CARACAS, Aug 7 (Reuters) - Supporters of President Nicolas Maduro marched in Caracas on Monday in favor of a new legislative superbody as hackers took down dozens of state websites to show their support for a pre-dawn armed assault on a military base the day before.
Those who attacked the army base near the city of Valencia said their "Operation David," in reference to the biblical story of David and Goliath, was aimed at starting an insurgency against unpopular leftist Maduro. But no more assaults appear to have followed and anti-government protests in Valencia were quickly controlled by tear gas.
The new, all-powerful legislative assembly aims to lock in the "Bolivarian revolution" begun almost 20 years ago by late President Hugo Chavez, Maduro's mentor and predecessor. Maduro has called the assembly Venezuela's only hope of peace but opponents say it will cement dictatorship in the OPEC country.
"More than anything, this march is a call for peace," a pro-Maduro activist told state television, giving her name as Ana.
About 2,000 people jammed the streets in front of Venezuela's congressional complex, where the constituent assembly will hold its sessions. They chanted in support of the assembly and called for an end to over 4 months of opposition protests and unrest in which more than 120 people have died.
The new assembly has power to rewrite the constitution, re-jig state institutions and could allow the president to rule by decree in the oil-rich but economically-ailing country.
The opposition says the assembly is intended to keep Maduro in office despite approval ratings battered by a deep recession and shortages of food and medicine.
A group calling itself The Binary Guardians said it had hacked around 40 state web sites - and added they were surprisingly easy to break into.
"Our intention is to give hope to people that no matter how strong the enemy seems, there is strength in unity," the group told Reuters in an interview by email.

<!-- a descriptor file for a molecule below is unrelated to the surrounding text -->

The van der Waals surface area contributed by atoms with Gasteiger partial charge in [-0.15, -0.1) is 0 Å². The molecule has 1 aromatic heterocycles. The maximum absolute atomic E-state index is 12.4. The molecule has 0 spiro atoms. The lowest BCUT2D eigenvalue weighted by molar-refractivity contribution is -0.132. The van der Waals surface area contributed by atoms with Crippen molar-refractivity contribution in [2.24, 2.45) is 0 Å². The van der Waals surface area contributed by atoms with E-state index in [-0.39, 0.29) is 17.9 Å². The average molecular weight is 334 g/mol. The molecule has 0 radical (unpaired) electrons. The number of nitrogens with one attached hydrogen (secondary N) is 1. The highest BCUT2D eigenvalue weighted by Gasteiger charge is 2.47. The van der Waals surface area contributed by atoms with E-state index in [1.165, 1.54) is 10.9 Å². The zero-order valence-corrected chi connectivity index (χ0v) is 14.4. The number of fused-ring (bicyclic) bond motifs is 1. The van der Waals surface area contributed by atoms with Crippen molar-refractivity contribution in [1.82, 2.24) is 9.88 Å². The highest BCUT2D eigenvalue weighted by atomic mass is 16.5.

A representative, who said he was Venezuelan but declined to give specifics about the group or his location, said they were not affiliated with 'Operation David' but supported it.
The country's CNE elections authority, which ran the July 31 vote for the new 545-member "constituent assembly", was among the sites hacked. Its hacked page featured a flyer in favor of Operation David, and a video showing a clip from Charlie Chaplin film "The Great Dictator".
In the clip, Chaplin gives a rousing speech against authoritarianism. ( cne.gob.ve/ )
"Soldiers! Don't give yourself to brutes, men who despise you and enslave you, who regiment your lives, tell you what to do, what to think and what to feel," Chaplin says in the speech.
Venezuela's opposition has long referred to Maduro as a dictator, especially since his loyalist Supreme Court started throwing out laws passed by the opposition-controlled Congress.
Since the election of the constituent assembly, presidents like Donald Trump of the United States and Juan Manuel Santos of Colombia have called Venezuela a dictatorship as well. (Additional reporting by Alexandra Ulmer, Deisy Buitrago, and Eyanir Chinea; Reporting by Hugh Bronstein; Editing by Alexandra Ulmer and Andrew Hay)